The first thing you need to know about the Rebecca Hall/Dan Stevens movie Permission is it is not a rom-com. The tone of its trailer suggests it is. And yes, there are funny moments, but Brian Crano’s latest film gives us neither the sprightly, lovey life-affirming humor of that genre nor the pat happy ending of a rom-com. Instead, he gives Permission a tremulous tone that’s in turns sexy, tender, and heart-trembling.
Hall and Stevens star as New Yorkers Anna and Will, a pair of childhood sweethearts whose loving relationship is cozy, and whose sex life has become routine. Getting married seems a pleasant inevitability. But before Will can pop the question at Anna’s 30th birthday party, their cynical friend Reese (Morgan Spector) scoffs at the idea that the couple can know good sex or true happiness when they’ve only known each other. His drunken rant inspires Anna and Will to give each other permission to sleep with other people.
This premise has been done before in Hall Pass and The Freebie, but here the flirtations and hook-ups aren’t played for laughs as much as tension. Yeah, Will and Anna’s sex life has become stale, but Stevens and Hall share an undeniable chemistry. So even as they go together to a pick-up bar to find one-night-stands, you’re pulling for them to work it out. Which makes every interaction emotionally fraught. As Anna’s face lights up when a hot piano player (François Arnaud) hits on her, your heart races for her, then breaks for Will, who looks on with reluctance. Permission works in some comedy, like when Will goes on a drug-tripping date with a kinky divorcee (Gina Gershon). But more than anything, each night of meaningless sex elsewhere pulls a thread that threatens to untangle Anna and Will’s future together.
To Crano’s credit, he doesn’t shortchange the supporting players with one-dimensional hook-up partners. As charming as Stevens and Hall are together, Arnaud sparks with her too. He not only bares his body, allowing us to thirst as Anna does, but also brings a seductive warmth and brewing pathos as a fool in love. Meanwhile, Gershon subverts expectations. Sure, at first she seems a sexy cougar, hungry for the strong hands of Steven’s Brooklyn carpenter. But a scene where she’s caught make-up free and folding laundry subverts this stereotype and cracks open the character to be more than a fantasy or the lusty “other woman.”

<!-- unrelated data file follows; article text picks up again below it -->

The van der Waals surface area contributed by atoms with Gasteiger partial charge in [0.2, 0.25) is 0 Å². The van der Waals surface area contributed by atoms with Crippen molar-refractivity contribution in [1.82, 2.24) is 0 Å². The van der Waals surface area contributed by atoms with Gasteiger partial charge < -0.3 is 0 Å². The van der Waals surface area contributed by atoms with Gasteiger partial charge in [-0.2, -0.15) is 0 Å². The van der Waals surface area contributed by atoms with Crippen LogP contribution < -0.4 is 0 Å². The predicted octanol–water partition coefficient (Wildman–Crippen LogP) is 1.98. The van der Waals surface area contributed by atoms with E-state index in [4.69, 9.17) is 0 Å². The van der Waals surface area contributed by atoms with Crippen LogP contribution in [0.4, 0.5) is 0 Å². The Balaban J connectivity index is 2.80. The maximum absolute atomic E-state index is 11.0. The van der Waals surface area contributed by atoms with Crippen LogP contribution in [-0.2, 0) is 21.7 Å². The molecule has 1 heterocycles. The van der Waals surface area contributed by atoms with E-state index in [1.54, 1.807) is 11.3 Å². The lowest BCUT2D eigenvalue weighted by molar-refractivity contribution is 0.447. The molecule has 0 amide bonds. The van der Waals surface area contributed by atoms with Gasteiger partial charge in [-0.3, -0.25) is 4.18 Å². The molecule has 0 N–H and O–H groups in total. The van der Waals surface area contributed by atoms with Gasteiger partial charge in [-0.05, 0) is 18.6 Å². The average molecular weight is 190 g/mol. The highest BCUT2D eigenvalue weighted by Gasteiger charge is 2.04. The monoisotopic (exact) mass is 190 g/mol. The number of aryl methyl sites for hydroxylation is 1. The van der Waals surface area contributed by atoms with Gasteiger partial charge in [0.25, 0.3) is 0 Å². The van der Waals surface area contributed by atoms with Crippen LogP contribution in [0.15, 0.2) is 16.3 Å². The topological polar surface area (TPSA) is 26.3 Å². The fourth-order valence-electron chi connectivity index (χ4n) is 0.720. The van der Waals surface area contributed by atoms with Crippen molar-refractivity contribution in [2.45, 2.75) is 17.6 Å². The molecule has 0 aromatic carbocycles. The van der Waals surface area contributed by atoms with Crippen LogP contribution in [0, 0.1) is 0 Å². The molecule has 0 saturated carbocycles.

But this is not a drama about the drawbacks of monogamy. Sex is the excuse, fear is the reason. Turning 30, considering marriage, Anna is afraid that her life is set, and thereby over. So she’s rebelling, grasping for her youth with flirtations, hook-ups, and reckless behavior. And she’s not the only one risking her relationship. There’s a thoughtful subplot about a gay couple debating having a baby. Anna’s brother Hale (David Joseph Craig) dreams of being a dad, but his partner Reese resists even having this conversation. It’s a could-be breaking point that Permission handles with care and insight.
Thinking this was a rom-com, I felt confident that no matter what obstacles came the way of these two couples, their love would win out. But Crano’s romantic drama allows for no such simple solution. And perhaps that’s fair. Perhaps it’s earned. Perhaps my expectations were the problem. But I see it, all the emotional intelligence and tension that Permission played out through the growing pains of grown-up relationships is wasted in the final five minutes, where earnest subversion overtakes sense.
Permission opens February 9th.